1,200 pounds: Weight of the mouse statue
12 feet: Height of the mouse
8 feet: Height of the American cheese wedge the mouse is eating
3 feet: Length of the mouse's metal rod whiskers
No name: The mouse has never been given an official name. There will be a naming contest later in the summer
RINGGOLD, Ga. — This big hollow mouse is full of memories.
Some good, some bad, but all worth retelling from time to time.
"She said she wanted me to have the mouse so it could stay in the family," said Lee Tubbs, the owner of Ringgold's Enviroguard Pest Solutions, home of the 12-foot, cheese-munching varmint.
"In other words, it was my inheritence," he joked.
The mouse came to live in Ringgold in December, after the woman Tubbs refers to -- his cousin, Carese Rice -- was forced to sell the mouse's longtime home, Atomic Pest Control.
Rice inherited Memphis-based Atomic Pest Control from her father, Les Tubbs, a man of a thousand ventures and accomplishments, among them the purchase of this mammoth fiberglass mouse back in 1969.
Les Tubbs is Lee Tubbs' late uncle.
And the elder Tubbs' purchase intially got a lot of strange looks -- after all, the Atomic Pest Control mascot was a cartoon astronaut named Atomic Ray, drawn and conceived in the style of the nuke-minded 1950s.
But the mouse quickly developed a reputation and a following. Les Tubbs had it mounted on a trailer, and it made appearances at parades, events and schools -- with the Atomic Pest Control name all over it.
"He was a marketing genius," Lee Tubbs says of his uncle.
Even now, the mouse is a handy marketing tool, said Teresa Ball, who owns a marketing firm in Ringgold.
"It is very wise to use something to remind their customers of who they are," she said.
Kill mice? Put a big mouse on your marketing material, and folks are more likely to remember you.
"It could be very useful if they use that symbol to remind their customers that they did something useful for them," said Ball. "You want them to think 'Enviroguard. Yeah, they have the mouse statue.'"
It seems to be working.
The mouse has been featured in travel magazines, local magazines, newspapers and even a 2001 "Zippy the Pinhead" comic strip.
Lee Tubbs keeps the mouse's many media appearances stored in a brown accordion folder, and he can put one after another on the round table in his office.
Because he's the keeper of its legacy now. And the legacy of its origins, the pest control business his predecessors built a few blocks up Elvis Presley Boulevard from Graceland.
Like many in the family, Tubbs worked many years at Atomic.
He cracks up remembering the time a couple of frat boys stole the mouse back when it was trailer-mounted -- that's why it was moved to the roof in 1978-- and drove away, towing it behind the Atomic Pest Control pickup they lifted.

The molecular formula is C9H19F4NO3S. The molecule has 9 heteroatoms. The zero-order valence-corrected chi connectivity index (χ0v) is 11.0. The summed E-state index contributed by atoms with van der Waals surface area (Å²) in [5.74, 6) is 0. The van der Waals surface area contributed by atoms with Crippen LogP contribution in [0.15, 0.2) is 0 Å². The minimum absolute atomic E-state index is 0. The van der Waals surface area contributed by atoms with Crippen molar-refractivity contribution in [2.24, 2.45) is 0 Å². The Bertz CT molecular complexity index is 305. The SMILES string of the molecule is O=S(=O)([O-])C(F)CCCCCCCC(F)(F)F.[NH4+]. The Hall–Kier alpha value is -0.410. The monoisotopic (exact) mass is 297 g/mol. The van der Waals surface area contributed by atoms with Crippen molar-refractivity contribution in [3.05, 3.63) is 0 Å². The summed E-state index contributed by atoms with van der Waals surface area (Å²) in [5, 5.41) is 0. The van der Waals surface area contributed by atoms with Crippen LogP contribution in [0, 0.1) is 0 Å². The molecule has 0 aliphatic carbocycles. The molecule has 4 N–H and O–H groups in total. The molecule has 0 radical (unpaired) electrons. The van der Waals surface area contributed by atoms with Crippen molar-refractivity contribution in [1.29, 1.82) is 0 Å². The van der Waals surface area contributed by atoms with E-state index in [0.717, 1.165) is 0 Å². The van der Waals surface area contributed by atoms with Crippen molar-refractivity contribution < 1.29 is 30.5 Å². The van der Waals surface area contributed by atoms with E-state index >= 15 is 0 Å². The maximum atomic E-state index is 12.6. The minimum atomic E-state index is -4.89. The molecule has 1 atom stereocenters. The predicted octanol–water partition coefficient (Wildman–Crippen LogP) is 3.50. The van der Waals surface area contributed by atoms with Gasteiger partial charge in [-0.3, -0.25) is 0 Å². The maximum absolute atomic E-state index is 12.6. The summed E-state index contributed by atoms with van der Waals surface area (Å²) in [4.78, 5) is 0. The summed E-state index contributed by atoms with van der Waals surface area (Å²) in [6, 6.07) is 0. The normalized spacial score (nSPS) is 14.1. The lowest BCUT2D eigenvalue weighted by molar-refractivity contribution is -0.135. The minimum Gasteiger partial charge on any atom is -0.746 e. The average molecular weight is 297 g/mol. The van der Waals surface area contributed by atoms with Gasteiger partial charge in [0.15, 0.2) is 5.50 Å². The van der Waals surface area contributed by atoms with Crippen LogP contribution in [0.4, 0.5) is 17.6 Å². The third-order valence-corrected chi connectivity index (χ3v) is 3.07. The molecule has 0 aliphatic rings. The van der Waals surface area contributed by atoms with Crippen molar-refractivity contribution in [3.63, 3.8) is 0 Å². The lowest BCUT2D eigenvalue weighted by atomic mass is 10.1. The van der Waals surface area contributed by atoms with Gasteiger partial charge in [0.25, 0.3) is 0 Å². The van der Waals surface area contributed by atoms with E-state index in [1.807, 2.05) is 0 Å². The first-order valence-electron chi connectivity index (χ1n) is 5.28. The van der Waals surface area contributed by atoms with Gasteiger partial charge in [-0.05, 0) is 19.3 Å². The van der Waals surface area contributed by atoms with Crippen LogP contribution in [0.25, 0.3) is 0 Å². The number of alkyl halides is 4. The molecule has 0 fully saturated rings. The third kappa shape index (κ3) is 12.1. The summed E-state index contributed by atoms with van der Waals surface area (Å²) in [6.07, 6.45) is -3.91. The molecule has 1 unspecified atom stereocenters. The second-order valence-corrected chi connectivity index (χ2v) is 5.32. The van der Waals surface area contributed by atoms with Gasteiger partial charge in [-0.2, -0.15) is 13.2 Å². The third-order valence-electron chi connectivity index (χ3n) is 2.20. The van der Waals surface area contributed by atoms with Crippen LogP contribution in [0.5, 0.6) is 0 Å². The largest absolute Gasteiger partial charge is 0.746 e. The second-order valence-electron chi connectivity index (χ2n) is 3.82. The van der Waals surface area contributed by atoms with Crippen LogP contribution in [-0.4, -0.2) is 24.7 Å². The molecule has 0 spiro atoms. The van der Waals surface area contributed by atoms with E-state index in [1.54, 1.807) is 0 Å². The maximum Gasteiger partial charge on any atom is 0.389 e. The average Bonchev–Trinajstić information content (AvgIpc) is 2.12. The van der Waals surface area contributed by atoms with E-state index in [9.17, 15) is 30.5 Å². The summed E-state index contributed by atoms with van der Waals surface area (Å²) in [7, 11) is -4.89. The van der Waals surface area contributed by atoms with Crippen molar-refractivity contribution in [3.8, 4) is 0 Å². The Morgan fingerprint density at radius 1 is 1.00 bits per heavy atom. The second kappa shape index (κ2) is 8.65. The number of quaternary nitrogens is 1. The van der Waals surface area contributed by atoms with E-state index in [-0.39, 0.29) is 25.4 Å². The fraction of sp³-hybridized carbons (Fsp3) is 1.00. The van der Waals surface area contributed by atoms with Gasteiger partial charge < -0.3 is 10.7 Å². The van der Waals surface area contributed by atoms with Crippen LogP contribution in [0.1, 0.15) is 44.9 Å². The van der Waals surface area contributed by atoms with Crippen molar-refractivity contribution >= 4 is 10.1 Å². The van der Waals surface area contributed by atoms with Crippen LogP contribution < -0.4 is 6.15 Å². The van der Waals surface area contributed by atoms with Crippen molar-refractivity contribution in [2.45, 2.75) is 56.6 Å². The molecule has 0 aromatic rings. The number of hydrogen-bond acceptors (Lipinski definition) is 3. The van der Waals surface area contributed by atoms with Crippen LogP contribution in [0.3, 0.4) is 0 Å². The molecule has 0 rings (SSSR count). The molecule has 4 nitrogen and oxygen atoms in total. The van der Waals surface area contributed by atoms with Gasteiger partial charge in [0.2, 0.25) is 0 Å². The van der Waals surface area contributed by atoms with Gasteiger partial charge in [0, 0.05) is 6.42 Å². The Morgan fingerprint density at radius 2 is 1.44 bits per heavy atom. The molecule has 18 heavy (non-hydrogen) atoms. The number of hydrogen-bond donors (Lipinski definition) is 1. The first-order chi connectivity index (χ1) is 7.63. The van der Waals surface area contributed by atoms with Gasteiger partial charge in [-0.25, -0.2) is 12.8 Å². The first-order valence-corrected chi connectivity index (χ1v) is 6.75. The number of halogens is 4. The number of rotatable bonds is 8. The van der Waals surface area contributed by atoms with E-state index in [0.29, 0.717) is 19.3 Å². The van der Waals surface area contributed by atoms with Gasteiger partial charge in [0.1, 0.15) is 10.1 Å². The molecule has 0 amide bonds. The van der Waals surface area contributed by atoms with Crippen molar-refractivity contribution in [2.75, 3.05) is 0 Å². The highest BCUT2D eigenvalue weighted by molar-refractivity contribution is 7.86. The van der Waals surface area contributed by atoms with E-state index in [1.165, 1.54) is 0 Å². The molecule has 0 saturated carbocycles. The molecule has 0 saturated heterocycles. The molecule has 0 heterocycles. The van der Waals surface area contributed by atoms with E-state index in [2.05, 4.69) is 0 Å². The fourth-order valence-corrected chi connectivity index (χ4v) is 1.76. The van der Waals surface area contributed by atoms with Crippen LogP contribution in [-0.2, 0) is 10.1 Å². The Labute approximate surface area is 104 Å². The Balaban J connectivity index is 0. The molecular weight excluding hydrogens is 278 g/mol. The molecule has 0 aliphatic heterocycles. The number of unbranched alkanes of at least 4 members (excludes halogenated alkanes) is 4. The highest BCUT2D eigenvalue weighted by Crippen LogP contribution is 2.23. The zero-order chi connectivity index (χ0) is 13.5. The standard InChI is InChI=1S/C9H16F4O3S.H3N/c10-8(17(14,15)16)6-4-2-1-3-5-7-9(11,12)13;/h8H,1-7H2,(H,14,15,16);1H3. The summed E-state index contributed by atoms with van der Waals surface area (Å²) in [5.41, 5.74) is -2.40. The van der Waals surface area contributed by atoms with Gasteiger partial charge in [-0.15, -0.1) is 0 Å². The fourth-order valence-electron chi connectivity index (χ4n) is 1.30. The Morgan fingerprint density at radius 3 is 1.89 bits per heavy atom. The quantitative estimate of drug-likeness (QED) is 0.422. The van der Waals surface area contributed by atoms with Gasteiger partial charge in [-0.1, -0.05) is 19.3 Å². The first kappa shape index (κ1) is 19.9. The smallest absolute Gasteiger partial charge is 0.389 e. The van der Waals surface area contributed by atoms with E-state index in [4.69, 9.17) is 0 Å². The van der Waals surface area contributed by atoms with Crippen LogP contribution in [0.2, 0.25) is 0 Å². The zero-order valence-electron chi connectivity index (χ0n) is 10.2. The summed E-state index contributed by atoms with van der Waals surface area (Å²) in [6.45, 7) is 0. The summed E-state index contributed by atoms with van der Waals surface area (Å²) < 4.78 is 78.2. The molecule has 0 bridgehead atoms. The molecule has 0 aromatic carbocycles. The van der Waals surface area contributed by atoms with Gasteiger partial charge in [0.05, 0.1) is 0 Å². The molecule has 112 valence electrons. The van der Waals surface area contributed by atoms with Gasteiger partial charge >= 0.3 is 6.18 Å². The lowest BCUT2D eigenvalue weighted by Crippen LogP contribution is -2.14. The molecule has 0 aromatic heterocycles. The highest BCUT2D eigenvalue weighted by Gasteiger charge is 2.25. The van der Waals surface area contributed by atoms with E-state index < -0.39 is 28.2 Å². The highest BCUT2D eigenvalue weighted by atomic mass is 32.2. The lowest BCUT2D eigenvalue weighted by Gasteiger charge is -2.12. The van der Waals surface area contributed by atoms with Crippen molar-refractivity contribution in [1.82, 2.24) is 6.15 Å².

The mouse was found unhitched and alone, but unharmed, in an alley outside Charles Vergos' Rendezvous, a famous Memphis eatery.
There are countless happy memories. Like the time young Lee Tubbs climbed to the roof of Atomic Pest Control and replaced the red-lighted eyes after strangers shot them out.
And the scores of tourists who stopped in just to ask if they could get a photo of the mouse.
But there are somber memories, too.
Tubbs last week pulled out a black-and-white photo of the mouse in its earlier days. In the photo, flanking the big cheese, are Earl Tubbs, his father, Les Tubbs, his uncle and Bob Taylor, Atomic service manager at the time.
All three men are gone now.
Actually, so is Atomic Pest Control, which was sold out of the family in December.
That was hard to see, said Tubbs. He almost feels that he should have been there to help stop it.
"Maybe if I'd have stayed, things would have been different," he said last week. "Who knows?"
But all is not lost.
Enviroguard is going strong, partly because Lee Tubbs spent his formative years walking in his uncle's footsteps, battling Memphis' critters and learning the art of entrepreneurship first-hand.
And embracing the famous 12-foot mouse.
Contact staff writer Alex Green at email@example.com or 423-757-6480.
Alex Green joined the Times Free Press staff full-time in January 2014 after completing the paper's six-month, general assignment reporter internship. Alex grew up in Dayton, Tenn., which is also where he studied journalism at Bryan College. He graduated from Rhea County High School in 2008. During college, Alex covered the city of Graysville and the town of Spring City for The Herald-News. As editor-in-chief of Bryan College's student news group, Triangle, Alex reported on ...